Bill German and Mick Jagger

He sets up each book well, giving you an idea of what the story of the book is, then outlining the strengths and weaknesses of each book, as a good book review should.

German on VH1

Four titles have been featured so far in book reviews, check them out at the Barnes & Noble website:

  • The Women by  T. C. Boyle
  • Under Their Thumb: How a Nice Boy from Brooklyn Got Mixed Up with the Rolling Stones (and Lived to Tell About It) by Bill German
  • The Sound of Freedom: Marian Anderson, the Lincoln Memorial, and the Concert That Awakened America by Ray Arsenault
  • Rapt: Attention and the Focused Life by Winifred Gallagher

A Tasting of Comics

Thursday, October 2nd, 2008

Luxee and Abby

This past weekend was the 2nd edition of the New York Anime Festival over at the Javits Center, run by Reed Exhibitions (the same people who do New York Comic Con and Book Expo America). It went pretty well, despite being (by many accounts) pretty dead on Friday, and lacking in industry participation (no Viz panel, for example). There were some good panels, including something a little different from the usual con fare on Saturday:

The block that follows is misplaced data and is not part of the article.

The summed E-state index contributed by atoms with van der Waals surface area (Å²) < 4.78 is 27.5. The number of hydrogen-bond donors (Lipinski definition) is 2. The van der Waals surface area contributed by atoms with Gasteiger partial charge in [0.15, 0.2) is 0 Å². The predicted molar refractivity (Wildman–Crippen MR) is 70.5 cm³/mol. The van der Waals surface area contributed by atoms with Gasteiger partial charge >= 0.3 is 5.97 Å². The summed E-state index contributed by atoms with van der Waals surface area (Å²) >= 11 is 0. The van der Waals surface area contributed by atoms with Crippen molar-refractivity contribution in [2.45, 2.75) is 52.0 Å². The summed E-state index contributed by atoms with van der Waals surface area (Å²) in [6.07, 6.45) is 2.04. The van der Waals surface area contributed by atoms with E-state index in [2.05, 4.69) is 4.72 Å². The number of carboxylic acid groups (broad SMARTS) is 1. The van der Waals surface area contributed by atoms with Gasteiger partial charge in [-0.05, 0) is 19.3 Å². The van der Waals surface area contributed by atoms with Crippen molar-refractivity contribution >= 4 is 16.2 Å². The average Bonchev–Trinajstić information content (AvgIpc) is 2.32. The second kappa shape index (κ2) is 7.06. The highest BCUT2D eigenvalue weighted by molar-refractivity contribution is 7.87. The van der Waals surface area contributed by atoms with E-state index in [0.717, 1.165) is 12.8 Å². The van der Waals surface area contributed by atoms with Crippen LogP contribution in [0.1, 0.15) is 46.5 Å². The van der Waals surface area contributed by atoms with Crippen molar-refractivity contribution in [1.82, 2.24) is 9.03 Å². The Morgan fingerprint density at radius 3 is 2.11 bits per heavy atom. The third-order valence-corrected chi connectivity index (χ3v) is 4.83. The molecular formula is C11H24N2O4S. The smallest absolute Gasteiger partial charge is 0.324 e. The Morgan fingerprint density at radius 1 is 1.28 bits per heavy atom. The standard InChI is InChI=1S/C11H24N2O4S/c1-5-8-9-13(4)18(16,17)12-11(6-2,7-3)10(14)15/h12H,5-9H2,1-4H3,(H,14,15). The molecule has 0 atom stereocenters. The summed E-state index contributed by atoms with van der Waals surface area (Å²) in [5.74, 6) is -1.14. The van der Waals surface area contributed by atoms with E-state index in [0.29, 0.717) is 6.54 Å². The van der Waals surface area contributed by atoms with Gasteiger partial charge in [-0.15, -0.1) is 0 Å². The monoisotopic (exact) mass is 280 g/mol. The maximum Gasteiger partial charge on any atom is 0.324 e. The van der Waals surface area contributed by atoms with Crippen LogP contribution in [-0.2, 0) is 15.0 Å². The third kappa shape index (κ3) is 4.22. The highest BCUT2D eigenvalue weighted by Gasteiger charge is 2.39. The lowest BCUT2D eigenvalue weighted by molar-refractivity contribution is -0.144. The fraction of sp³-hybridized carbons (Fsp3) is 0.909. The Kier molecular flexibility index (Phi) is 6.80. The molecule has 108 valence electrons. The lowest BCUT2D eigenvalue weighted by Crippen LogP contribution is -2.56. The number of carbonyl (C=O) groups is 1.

Shounen? Shoujo? Both are getting pretty stale. What’s the genre du jour Cooking Manga. That’s right, Cooking Manga. Grab yourself a plate as some of the genre’s leading experts and authors dish about this delicious new entry onto the manga menu. Featuring a guest from Japanese-French dessert café Luxee! Includes a raffle for Kitchen Princess 1 and 2 from Del Rey Manga!

The panelists were one of the chefs from Luxee (I forgot to write down her name), and Abby Denson of City Sweet Tooth.

City Sweet Tooth is a column that appears every other week in L Magazine, which is a digest-sized weekly magazine you can usually pick up for free in local bookstores and restaurants. She reviews the many bakeries and cafes that appeal to sugar-loving New Yorkers, using bright illustrations and short passages to get right to the heart of each location.

As for the Japanese side of things, the panelists discussed several manga, with Abby doing most of the talking. She admitted that they were limited to what the companies gave them information on, and what had been released in the United States. Titles discussed (with US publisher):

  • Yakitate Japan! (Viz)
  • Oishinbo (Viz)